I have come across ionic detox foot baths many times over my years in the health field, and have always been a skeptical. It seemed kinda hokey and I was unsure if it was just a fad or a legitimate tool. I thought maybe any benefit was just a placebo effect. But I have seen enough good results now to be a believer – good results in children, good results in patients who were not responding to any other therapy, not-so-much-fun detox reactions and other indicators that indeed, things are happening. In ionic footbath: hoax or helper? hopefully you’ll get a better understanding of this tool and you may decide to utilize it yourself for your own health care.
The underlying premise of the foot bath is that the anode that sits in the water splits the H2O water molecule into hydrogen (H) and oxygen (O), thus separating the two elements. Those molecules then have a negative charge in terms of their polarity, which attracts and neutralize toxins such as mercury, lead, aluminum and cadmium. During the process, the recipient of the therapy is simply sitting comfortably with their feet in a bucket of water that has the anode in it. Certainly, that water looks pretty nasty by the end of the session – all black and gunky. I have also observed that my sickest patients have the gunkiest water. People report feeling very relaxed at the end of the session.
It definitely works. I have a patient right now who bought a unit for their home, and while she’s only done a handful of sessions, she feels that it is stirring up detox within her. This is a patient who has not responded much to our treatment so far, so to see any shifts at all is promising. I also had a little boy with autism who’s mum got him a series of ionic footbaths at a local spa, and reported that his language improved over the duration of the treatment (and the gains stayed after the series was finished). Another patient of mine can’t tolerate any supplements or herbs at all because of a combination of Lyme, molds, pyrrole issues and methylation issues, and yet she tolerated the foot bath fine, and felt benefit from it. I could go on – but my point is, I do legitimately see it making a difference.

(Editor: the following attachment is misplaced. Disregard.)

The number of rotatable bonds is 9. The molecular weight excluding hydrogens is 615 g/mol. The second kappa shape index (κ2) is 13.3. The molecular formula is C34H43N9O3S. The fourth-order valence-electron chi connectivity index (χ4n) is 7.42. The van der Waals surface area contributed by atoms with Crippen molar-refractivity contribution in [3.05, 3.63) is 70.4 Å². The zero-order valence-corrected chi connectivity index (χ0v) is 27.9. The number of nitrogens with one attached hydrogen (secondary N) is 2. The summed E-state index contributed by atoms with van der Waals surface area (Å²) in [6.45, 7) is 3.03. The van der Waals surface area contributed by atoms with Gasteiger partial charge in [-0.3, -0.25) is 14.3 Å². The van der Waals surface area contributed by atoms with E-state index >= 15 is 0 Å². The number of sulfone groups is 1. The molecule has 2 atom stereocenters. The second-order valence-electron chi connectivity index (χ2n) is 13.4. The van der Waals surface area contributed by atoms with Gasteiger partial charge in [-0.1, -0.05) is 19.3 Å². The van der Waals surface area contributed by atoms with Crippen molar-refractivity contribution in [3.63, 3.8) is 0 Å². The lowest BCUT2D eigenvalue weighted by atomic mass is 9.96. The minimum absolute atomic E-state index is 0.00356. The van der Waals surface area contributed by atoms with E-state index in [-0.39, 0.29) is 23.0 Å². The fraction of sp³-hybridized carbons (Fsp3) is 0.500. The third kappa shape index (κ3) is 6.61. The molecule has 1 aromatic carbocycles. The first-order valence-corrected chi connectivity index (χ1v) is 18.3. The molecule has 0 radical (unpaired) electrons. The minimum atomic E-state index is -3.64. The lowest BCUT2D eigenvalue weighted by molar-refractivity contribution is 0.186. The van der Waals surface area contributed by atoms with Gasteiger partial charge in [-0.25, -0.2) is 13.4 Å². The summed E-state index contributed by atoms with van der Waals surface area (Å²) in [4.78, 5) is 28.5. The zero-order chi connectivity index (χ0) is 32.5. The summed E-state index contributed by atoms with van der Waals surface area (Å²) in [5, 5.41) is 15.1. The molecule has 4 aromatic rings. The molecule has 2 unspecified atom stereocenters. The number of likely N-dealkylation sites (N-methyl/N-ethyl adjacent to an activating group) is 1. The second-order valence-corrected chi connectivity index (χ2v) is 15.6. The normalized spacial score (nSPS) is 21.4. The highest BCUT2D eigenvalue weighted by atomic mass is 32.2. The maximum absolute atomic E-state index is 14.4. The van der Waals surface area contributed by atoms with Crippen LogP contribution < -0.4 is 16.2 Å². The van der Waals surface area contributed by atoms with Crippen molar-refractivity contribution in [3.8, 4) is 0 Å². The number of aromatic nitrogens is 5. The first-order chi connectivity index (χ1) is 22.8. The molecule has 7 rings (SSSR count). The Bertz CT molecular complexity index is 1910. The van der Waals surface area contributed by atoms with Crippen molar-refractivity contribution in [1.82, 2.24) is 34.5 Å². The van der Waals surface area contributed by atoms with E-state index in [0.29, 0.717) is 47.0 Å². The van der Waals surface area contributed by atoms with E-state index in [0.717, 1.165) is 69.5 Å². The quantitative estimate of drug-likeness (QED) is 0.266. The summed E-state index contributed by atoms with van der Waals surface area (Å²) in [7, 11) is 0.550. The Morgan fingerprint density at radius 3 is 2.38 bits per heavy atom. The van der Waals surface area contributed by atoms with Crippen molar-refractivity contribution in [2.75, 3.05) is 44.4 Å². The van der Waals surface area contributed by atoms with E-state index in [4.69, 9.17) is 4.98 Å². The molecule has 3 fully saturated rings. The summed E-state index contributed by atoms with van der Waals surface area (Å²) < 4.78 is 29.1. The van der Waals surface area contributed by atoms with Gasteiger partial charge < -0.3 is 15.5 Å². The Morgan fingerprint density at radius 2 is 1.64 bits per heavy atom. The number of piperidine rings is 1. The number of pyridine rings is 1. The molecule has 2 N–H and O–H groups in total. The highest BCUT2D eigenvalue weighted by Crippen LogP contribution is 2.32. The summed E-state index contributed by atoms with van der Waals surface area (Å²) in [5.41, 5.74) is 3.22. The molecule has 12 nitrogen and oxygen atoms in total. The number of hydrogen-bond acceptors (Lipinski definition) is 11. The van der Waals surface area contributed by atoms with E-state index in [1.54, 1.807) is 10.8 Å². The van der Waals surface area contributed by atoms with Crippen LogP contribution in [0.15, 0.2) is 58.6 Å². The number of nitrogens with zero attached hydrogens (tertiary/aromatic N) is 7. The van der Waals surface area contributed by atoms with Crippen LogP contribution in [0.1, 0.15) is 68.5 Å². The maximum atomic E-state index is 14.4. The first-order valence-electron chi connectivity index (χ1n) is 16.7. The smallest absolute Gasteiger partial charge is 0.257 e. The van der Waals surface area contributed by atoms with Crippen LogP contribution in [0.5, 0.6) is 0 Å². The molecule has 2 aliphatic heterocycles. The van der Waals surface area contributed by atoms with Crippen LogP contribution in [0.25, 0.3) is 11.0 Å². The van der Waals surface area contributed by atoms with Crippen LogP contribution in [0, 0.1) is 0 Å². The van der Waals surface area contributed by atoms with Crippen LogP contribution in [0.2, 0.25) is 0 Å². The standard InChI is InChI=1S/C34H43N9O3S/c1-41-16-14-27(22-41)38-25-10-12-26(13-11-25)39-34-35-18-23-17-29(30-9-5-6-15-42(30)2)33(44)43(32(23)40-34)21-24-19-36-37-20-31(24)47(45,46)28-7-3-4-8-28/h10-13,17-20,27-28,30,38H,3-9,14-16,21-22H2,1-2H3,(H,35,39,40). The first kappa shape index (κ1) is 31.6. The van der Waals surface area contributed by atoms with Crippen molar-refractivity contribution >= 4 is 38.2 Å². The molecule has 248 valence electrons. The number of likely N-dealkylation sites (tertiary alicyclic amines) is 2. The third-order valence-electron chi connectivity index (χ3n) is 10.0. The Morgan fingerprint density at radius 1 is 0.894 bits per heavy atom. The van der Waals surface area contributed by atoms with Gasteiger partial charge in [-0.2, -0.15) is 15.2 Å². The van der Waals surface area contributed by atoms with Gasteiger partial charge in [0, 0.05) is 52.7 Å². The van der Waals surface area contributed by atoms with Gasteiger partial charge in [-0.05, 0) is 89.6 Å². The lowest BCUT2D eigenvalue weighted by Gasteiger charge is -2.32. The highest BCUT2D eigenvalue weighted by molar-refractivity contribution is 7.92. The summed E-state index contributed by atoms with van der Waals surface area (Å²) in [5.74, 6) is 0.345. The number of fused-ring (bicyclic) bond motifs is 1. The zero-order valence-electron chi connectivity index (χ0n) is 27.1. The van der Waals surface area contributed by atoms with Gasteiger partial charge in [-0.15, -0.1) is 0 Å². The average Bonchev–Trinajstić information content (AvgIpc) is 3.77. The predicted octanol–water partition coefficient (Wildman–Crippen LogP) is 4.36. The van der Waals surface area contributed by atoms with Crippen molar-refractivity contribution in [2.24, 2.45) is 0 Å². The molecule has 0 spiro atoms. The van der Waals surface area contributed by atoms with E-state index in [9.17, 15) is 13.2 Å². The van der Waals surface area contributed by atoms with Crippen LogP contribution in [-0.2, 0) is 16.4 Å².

For those of you who are familiar with him, Dr. Dietrich Klinghardt uses ionic foot baths in his practice. In fact, the one I got for our office is the same one he uses – it’s top quality, made in America and he endorses it, which is a good testament to me as he is truly a leader in the field of integrative medicine. We are excited to have it up and running so that we can add another detox tool to our tool kit. Here’s a link to that company and their products. They have a professional model and a home model for those who prefer to de-gunk in privacy. The home model is $1995, so they’re not super cheap, but comparable with infra-red saunas, Biomats etc (both of which I’m also a fan of). In this world we need to be conscious of detoxification, and this is a safe, easy way to do it. Having said that, ionic foot baths should not be used by anyone who is pregnant or nursing, has a pace-maker, organ transplant and a few other stipulations. I also like that the IonCleanse by AMD is the only unit to have CE and FCC safety clearances, and their units are guaranteed not to transmit any harmful electrical frequencies to the body.
So if ever you see this modality, you might consider giving it a try!